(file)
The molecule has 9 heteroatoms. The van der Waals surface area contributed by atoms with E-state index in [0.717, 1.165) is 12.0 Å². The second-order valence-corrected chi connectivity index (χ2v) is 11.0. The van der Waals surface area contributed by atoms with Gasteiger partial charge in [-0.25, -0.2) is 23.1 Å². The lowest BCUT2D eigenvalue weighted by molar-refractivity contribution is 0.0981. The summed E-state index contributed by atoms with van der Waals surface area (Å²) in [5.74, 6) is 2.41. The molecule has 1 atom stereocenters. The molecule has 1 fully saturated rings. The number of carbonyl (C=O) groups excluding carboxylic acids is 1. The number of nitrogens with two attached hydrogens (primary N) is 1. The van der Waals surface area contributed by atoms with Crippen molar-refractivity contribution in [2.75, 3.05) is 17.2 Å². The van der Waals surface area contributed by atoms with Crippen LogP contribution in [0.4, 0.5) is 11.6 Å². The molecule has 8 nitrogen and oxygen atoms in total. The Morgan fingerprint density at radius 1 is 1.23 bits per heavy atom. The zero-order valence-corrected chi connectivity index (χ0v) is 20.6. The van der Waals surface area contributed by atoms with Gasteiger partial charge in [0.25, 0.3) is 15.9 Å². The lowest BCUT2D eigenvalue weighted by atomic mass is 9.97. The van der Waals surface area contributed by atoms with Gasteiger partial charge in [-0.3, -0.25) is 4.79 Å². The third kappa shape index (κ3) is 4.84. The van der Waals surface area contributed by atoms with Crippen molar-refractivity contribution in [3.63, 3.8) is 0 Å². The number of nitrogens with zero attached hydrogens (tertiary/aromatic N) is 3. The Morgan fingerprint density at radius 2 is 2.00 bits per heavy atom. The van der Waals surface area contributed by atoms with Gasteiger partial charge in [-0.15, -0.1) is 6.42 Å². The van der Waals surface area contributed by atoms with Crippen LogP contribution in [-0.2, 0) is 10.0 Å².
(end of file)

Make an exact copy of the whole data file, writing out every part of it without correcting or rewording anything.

The molecule has 9 heteroatoms. The van der Waals surface area contributed by atoms with E-state index in [0.717, 1.165) is 12.0 Å². The second-order valence-corrected chi connectivity index (χ2v) is 11.0. The van der Waals surface area contributed by atoms with Gasteiger partial charge in [-0.25, -0.2) is 23.1 Å². The lowest BCUT2D eigenvalue weighted by molar-refractivity contribution is 0.0981. The summed E-state index contributed by atoms with van der Waals surface area (Å²) in [5.74, 6) is 2.41. The molecule has 1 atom stereocenters. The molecule has 1 fully saturated rings. The number of carbonyl (C=O) groups excluding carboxylic acids is 1. The number of nitrogens with two attached hydrogens (primary N) is 1. The van der Waals surface area contributed by atoms with Crippen molar-refractivity contribution in [2.75, 3.05) is 17.2 Å². The van der Waals surface area contributed by atoms with Crippen LogP contribution in [0.4, 0.5) is 11.6 Å². The molecule has 8 nitrogen and oxygen atoms in total. The Morgan fingerprint density at radius 1 is 1.23 bits per heavy atom. The zero-order valence-corrected chi connectivity index (χ0v) is 20.6. The van der Waals surface area contributed by atoms with Gasteiger partial charge in [0.25, 0.3) is 15.9 Å². The lowest BCUT2D eigenvalue weighted by atomic mass is 9.97. The van der Waals surface area contributed by atoms with Gasteiger partial charge in [-0.3, -0.25) is 4.79 Å². The third kappa shape index (κ3) is 4.84. The van der Waals surface area contributed by atoms with Crippen molar-refractivity contribution in [3.63, 3.8) is 0 Å². The number of nitrogens with zero attached hydrogens (tertiary/aromatic N) is 3. The Morgan fingerprint density at radius 2 is 2.00 bits per heavy atom. The van der Waals surface area contributed by atoms with Gasteiger partial charge in [-0.15, -0.1) is 6.42 Å². The van der Waals surface area contributed by atoms with Crippen LogP contribution in [-0.2, 0) is 10.0 Å².